Balearic Islands Travel Guide


Among the typical festivities that are held in the different towns and villages of the Balearic Islands, one of the most important is the Fiesta of San Juan at Ciutadella around June 18, 23 and 24. The festivities of La Devallament at Pollensa (March 23), Sa Pobla (January 16 and 17) in honour of San Antonio Abad, and the Day of La Beata at Santa Margarita (September 3), are all of interest to tourists. Ibiza celebrates its festivities on the days between July 30 and August 5.

Mallorca Festivals

Find yourself swept along by the atmosphere of a traditional festa and you will get a completely different picture of Mallorca. Most are religious in origin and a few date back to the time of the Christian conquest.
Every town and village has its saint's day, whose eve (revelta) is marked by a verbena, a street party with music, dancing, fireworks and fancy dress. Battles are acted out between devils and heroic women, or Christians and Moors; people prance about as horses, and a good time is had by all.
Cabalgata de los Reyes Magos (5 Jan): The Three Kings arrive by boat in Palma to distribute gifts to the city's children.
Sant Antoni Abat (16-17 Jan): Processions of pets and farm animals in Palma, Arta and Sa Pobla.
Sant Sebastia (19 Jan): Bonfires and barbecues in Palma's squares.


Sa Rua (final weekend before Lent): Carnival held in Palma and elsewhere on the last weekend before Lent. It is marked by bonfires, fancy dress and processions of decorated floats in Montuiri the Carnival is known as Darres Dies (Last Days).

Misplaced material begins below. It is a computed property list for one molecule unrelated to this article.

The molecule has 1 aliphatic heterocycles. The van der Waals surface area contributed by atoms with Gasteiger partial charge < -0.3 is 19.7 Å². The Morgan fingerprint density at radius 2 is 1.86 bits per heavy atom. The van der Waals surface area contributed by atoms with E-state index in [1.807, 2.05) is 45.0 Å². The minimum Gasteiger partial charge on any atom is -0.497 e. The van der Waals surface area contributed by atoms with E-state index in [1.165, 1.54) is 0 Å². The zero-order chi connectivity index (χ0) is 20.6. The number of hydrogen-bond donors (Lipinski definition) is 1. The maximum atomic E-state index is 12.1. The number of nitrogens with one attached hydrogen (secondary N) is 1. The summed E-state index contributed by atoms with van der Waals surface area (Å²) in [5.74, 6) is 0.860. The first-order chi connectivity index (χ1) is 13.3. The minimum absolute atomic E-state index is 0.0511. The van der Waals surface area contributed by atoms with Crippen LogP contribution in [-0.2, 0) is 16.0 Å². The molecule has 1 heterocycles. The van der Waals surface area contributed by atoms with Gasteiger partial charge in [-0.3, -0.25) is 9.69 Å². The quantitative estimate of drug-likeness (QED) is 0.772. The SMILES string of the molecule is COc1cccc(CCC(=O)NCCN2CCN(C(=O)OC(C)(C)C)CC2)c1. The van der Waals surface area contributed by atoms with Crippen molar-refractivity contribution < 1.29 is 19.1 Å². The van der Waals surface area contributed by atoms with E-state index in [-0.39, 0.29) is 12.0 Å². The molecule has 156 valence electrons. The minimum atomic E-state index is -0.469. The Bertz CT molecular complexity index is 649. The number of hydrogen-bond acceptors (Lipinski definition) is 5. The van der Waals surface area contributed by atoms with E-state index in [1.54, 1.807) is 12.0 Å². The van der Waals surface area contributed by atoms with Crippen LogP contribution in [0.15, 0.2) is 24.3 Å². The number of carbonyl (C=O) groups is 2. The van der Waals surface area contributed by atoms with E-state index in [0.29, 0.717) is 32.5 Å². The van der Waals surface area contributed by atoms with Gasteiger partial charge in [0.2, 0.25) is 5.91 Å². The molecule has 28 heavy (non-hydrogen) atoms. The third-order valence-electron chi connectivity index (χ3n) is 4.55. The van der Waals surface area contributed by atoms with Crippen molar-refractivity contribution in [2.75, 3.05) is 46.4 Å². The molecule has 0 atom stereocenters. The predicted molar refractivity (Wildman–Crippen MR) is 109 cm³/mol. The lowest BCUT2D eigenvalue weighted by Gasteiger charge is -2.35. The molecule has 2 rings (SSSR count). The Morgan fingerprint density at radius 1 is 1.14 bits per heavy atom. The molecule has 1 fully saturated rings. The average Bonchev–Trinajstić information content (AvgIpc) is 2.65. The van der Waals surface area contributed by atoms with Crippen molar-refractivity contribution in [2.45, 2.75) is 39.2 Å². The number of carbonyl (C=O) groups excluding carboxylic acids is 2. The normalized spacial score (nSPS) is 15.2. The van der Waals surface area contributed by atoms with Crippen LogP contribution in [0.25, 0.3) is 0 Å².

Semana Santa (Holy Week): A week of solemn Easter preparation begins on Palm Sunday, when palm and olive branches are blessed at churches across the island before being taken Mallorca to adorn front doors. During Holy Week there are processions every day in Palma; the biggest procession is on Maundy Thursday. Other towns and villages have their own processions too. On the evening of Good Friday a figure of Christ is lowered from his cross in Pollenca and carried down the Calvany steps in silence. A similar event takes place on the church steps in Felanitx.


Moros i Cristians (8-10 May): Mock battles between heroes and infidels in Soller, commemorating a 1561 battle in which local women helped to defeat a band of Turkish pirates.


Sant Pere (28-9 Jun): Processions of fishing boats in Palma, Port d'Andratx and Port d'Alcudia in honour of the patron saint of fishermen.


Pa Virgen del Carmen (16 Jul): Processions of boats in the island's ports, including Cala Rajada, Port de Pollenca and Port de Soller.
Santa Catalina Thomas (27-8 Jul): Homage to Mallorca's patron saint in her Mallorca town of Valldemossa.


Sant Bartomeu (24 Aug): Devil-dancing in Montuiri at one of Mallorca's oldest festivals.
Sant Agusti (28 Aug): Cavallets dances in Felanitx, with children dressed up as cardboard horses being chased by giants to the accompaniment of bagpipes, flutes and drums.


Harvest festivals including a melon festival in Vilafranca de Bonany (second Sun in Sep), a wine fair in Binissalem (last Sun in Sep), and a botifarro (blood sausage) festival in Sant Joan (third Sun in Oct).


Festa de l'Estendard (31 Dec): Palma commemmorates the anniversary of the Christian conquest with a procession from the town hall to Mass at the cathedral.

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